The rumors are true, folks — it turns out that the male population is, in fact, the leading cause of global warming... kind of. Climate change was technically caused by pollutive human activities in general, but a new study from Sweden shows that men actually contribute to more climate emissions than women do. Therefore, we're more than prepared to blame mankind for the planet's demise, for the foreseeable future.
Economic data shows that men have a higher environmental impact than women.
A new Swedish study, which was published in the Journal for Industrial Ecology, revealed that single men spent 16 percent more money on pollutive activities than single women. These findings, which were solely based on economic data, showed that men invested more in higher impact endeavors — like car travel, takeout, and alcohol. Women, on the other hand, spent more of their money on lower impact expenditures, such as: home décor, healthcare and clothing.
According to The Independent, the people who were studied were surveyed before they encouraged to transition to eco-friendly alternatives for food and transport, and after. But even after transitioning to lower impact ways of life, the results weren't gender neutral. Results showed that men travel more by plane and car, and drive longer distances. Previous studies have also shown that some men believe environmental consciousness isn't "masculine," and that less men are vegan than women.
Findings from a previous study, according to The Guardian, also found that in families with one car, men were more likely to drive to work than women, who took public transport. So that's also certainly something to take into account for these findings — and for gender differences, in general.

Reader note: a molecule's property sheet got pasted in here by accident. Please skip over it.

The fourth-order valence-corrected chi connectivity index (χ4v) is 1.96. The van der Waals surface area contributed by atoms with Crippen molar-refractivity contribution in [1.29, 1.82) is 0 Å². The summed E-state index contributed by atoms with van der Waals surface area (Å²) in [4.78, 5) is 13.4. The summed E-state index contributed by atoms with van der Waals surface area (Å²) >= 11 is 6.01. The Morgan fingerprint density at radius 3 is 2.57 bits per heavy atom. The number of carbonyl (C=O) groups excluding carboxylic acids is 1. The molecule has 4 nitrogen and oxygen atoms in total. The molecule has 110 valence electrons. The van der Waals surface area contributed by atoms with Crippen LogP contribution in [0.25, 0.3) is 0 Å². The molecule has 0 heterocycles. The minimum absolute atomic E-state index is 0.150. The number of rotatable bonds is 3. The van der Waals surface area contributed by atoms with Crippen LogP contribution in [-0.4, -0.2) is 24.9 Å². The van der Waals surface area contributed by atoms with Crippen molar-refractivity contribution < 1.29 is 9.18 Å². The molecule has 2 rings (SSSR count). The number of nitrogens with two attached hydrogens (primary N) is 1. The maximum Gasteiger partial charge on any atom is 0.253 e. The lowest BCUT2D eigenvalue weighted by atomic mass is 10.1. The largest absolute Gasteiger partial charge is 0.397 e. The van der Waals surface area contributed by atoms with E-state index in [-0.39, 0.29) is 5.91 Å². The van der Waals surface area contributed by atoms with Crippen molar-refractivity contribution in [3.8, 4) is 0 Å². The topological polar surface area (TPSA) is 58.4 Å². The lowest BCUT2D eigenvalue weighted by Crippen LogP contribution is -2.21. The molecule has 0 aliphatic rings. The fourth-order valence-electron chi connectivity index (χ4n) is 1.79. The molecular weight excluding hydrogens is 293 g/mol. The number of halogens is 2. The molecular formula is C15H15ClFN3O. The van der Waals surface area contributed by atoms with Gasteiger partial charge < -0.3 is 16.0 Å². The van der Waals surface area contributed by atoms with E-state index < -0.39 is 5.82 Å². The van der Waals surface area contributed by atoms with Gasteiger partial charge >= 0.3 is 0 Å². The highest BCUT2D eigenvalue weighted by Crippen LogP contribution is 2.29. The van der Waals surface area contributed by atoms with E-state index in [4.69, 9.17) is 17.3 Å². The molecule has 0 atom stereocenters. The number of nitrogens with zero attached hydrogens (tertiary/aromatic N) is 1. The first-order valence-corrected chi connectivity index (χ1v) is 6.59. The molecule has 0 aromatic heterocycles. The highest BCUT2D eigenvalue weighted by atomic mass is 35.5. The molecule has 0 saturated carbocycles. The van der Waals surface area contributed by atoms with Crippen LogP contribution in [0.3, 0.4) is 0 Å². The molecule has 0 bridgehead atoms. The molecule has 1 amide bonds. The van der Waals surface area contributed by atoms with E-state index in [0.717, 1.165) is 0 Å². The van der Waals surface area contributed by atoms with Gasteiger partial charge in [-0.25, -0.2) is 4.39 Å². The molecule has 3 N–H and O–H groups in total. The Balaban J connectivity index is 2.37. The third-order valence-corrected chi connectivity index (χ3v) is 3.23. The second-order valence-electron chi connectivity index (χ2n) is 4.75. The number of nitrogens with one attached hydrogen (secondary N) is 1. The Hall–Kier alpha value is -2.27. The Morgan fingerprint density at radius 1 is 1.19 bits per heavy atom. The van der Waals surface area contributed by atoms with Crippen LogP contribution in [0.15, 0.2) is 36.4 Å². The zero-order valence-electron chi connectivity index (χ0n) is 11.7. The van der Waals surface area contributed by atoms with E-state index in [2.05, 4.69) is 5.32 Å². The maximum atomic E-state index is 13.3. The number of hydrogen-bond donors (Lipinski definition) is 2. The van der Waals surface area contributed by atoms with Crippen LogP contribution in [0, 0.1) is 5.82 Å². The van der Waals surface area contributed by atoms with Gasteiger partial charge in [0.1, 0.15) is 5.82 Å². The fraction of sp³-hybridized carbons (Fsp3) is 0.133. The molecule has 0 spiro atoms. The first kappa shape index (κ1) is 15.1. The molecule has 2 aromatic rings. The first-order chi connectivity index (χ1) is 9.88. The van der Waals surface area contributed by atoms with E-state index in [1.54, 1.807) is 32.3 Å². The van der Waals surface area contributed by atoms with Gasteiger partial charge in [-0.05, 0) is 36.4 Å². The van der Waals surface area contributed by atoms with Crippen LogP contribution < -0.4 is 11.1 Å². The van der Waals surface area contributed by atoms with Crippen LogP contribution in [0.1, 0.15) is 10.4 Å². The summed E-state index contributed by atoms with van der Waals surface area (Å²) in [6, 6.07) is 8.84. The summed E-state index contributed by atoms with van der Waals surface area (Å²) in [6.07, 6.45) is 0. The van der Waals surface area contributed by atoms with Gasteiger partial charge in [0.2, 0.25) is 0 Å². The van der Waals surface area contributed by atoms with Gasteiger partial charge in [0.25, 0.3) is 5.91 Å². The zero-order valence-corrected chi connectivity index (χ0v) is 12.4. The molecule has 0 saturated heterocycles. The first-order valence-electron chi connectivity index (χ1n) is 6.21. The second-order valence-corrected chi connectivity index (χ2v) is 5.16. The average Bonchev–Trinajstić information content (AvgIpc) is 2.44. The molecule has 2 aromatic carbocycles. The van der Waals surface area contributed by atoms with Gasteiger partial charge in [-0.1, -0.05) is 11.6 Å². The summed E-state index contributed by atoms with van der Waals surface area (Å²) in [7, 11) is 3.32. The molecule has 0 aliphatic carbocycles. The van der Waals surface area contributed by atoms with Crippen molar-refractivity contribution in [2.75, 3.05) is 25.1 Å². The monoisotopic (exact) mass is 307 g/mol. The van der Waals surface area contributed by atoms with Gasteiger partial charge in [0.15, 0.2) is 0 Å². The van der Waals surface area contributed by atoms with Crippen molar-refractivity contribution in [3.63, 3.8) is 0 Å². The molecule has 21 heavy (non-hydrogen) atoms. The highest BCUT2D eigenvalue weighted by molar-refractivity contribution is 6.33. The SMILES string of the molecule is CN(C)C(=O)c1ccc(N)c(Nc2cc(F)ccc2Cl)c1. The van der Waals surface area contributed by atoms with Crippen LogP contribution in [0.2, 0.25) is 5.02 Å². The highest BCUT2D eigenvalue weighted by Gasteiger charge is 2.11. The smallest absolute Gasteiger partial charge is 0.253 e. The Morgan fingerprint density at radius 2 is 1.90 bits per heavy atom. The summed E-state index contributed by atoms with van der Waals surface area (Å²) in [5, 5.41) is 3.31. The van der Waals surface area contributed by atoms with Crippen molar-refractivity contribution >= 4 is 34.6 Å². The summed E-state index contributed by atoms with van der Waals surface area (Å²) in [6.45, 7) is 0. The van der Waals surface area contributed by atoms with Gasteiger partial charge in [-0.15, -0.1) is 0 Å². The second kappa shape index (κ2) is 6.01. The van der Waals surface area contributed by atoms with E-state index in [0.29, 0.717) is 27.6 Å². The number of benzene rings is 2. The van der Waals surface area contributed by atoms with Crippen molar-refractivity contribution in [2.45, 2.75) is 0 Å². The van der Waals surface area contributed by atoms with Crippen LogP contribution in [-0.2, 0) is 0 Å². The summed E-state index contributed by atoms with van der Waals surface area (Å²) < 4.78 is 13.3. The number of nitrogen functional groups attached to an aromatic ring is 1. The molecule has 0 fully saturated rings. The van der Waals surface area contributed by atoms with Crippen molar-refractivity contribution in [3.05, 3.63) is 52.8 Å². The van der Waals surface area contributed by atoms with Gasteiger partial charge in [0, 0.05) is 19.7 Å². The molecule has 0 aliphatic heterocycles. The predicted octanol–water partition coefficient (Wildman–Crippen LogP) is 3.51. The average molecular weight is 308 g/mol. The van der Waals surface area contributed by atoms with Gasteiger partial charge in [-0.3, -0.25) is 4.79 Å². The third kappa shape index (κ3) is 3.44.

Why is this study important to us, as a society?
This economic data wasn't published with the intent to shame men, people who drive cars, avid travel enthusiasts, or non-vegans; however, it was meant to shed light on the importance of eco-feminism. More women across the globe are affected by poverty than men are on a regular basis, and more women have been displaced due to climate change. Therefore, global warming is perpetuated more by men, despite the fact it greatly affects women on a larger scale.
“The climate crisis is one of the key challenges of our time and affects men and women quite differently,” Austria's climate minister, Leonore Gewessler, told The Guardian. “For instance, the majority of people impacted by energy poverty are women. It is, therefore, crucial to take gender differences into the equation, if we want to develop solutions and a transformation that works for everyone.”
These findings could also help policy-makers make decisions, moving forward — whether that's to encourage people to cut down on meat consumption, or to transition our society to cleaner means of transportation. In the meantime, though, we encourage our male readers to offset emissions by planting some trees, composting, or going vegan — trust us, environmentalism is definitely sexy, and totally macho.